Not all entrepreneurs wait until they have years of experience to start out on their own. Many have the confidence in their abilities and ideas to get an early start. The seven entrepreneurs below did just that. They either dropped out of school and found success quickly, or did so shortly after graduation.
1. Matt Mullenweg – WordPress
In 2003 Matt Mullenweg was a 19 year old freshman at the University of Houston. This was also the year he co founded WordPress. He’s also the cofounder of the Global Multimedia Protocols Group. That’s only the beginning. He also spent time at C-Net.
Thanks to these and other ventures, Mullenweg is now worth over 40 million dollars. He supports several charitable foundations including The Innocence Project and efforts to provide clean and safe drinking water to emerging nations.
2. Jen Rubio And Steph Korey – Away
Steph Korey was busy working on her advanced degree at Columbia university when her friend Jen Rubio approached her with an idea for a travel business. Rubio had been traveling when her suitcase failed in the middle of a Zurich airport. She reached out to friends via social media for recommendations on replacements. What she found was that nobody really had any. Apparently there simply weren’t suitcases that millennials found to be functional and affordable.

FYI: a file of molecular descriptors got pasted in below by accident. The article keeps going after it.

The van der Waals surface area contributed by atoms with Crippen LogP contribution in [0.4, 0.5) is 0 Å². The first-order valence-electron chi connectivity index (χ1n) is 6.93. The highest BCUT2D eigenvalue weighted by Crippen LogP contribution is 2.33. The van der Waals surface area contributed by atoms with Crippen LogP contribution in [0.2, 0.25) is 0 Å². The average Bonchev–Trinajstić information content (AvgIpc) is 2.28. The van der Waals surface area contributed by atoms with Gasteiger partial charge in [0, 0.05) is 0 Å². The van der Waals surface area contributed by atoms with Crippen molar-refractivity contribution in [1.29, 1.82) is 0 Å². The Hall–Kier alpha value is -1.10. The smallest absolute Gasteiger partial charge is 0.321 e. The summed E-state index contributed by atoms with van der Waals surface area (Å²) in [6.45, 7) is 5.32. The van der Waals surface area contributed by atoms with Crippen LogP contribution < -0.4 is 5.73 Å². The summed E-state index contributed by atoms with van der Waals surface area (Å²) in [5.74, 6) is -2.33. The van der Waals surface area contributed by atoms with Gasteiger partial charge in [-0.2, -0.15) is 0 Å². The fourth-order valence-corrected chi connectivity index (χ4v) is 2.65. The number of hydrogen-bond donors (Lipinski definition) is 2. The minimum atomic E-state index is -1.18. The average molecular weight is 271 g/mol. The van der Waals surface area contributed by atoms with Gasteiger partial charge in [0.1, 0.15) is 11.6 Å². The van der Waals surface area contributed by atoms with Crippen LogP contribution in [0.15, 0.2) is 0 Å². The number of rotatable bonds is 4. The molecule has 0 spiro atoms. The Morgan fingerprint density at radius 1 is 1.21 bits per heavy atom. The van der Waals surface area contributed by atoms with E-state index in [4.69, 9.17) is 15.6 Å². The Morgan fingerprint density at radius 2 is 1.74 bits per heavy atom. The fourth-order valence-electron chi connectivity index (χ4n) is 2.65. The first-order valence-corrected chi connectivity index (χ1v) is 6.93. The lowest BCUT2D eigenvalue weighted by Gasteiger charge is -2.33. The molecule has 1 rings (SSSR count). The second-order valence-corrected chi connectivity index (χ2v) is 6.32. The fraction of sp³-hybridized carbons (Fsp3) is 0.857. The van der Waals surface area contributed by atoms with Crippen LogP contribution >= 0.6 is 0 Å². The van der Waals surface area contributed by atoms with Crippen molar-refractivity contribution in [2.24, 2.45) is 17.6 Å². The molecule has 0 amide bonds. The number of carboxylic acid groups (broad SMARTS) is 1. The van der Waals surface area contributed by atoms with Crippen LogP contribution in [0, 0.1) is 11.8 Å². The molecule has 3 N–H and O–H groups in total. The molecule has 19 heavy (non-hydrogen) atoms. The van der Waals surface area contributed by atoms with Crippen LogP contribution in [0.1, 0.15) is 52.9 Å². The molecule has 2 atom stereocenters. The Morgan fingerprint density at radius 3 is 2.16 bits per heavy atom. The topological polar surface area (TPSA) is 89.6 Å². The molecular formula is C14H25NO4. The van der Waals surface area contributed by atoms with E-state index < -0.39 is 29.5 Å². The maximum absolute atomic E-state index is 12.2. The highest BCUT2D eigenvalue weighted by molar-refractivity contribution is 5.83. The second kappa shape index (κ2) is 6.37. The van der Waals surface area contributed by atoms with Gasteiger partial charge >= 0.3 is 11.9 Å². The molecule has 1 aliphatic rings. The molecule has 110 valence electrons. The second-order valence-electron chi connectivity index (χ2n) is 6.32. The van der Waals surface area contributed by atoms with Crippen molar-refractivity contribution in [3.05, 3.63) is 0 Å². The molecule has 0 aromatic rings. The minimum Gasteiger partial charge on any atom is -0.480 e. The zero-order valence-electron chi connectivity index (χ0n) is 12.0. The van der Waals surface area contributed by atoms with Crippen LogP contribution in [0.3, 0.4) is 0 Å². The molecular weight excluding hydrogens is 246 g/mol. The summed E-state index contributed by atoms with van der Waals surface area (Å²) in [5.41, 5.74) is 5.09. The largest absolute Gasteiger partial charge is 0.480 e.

Jen got Steph on board and they launched Away, a luggage company dedicated to selling suitcases and other items directly to consumers. Since it was formed in 2015, they’ve raised 31 million dollars in capital and hired 66 employees. According to Rubio, “We were very lucky. My background is in branding and creative. Steph’s background is in product and supply chain and operations. Between us, we had a lot of things covered. We didn’t have to go outside for a lot of those things for a long time.”
3. Mark Zuckerberg – Facebook
Likely the most well known name on this list, Zuckerberg is still worth mentioning as an example of someone who decided to stop procrastinating and pursue their goals. Mark Zuckerberg started Facebook in 2004 while he was a student at Harvard. He and his friends created the social media platform to help other Harvard students connect with one another. Then, they began distributing the platform to other colleges and universities.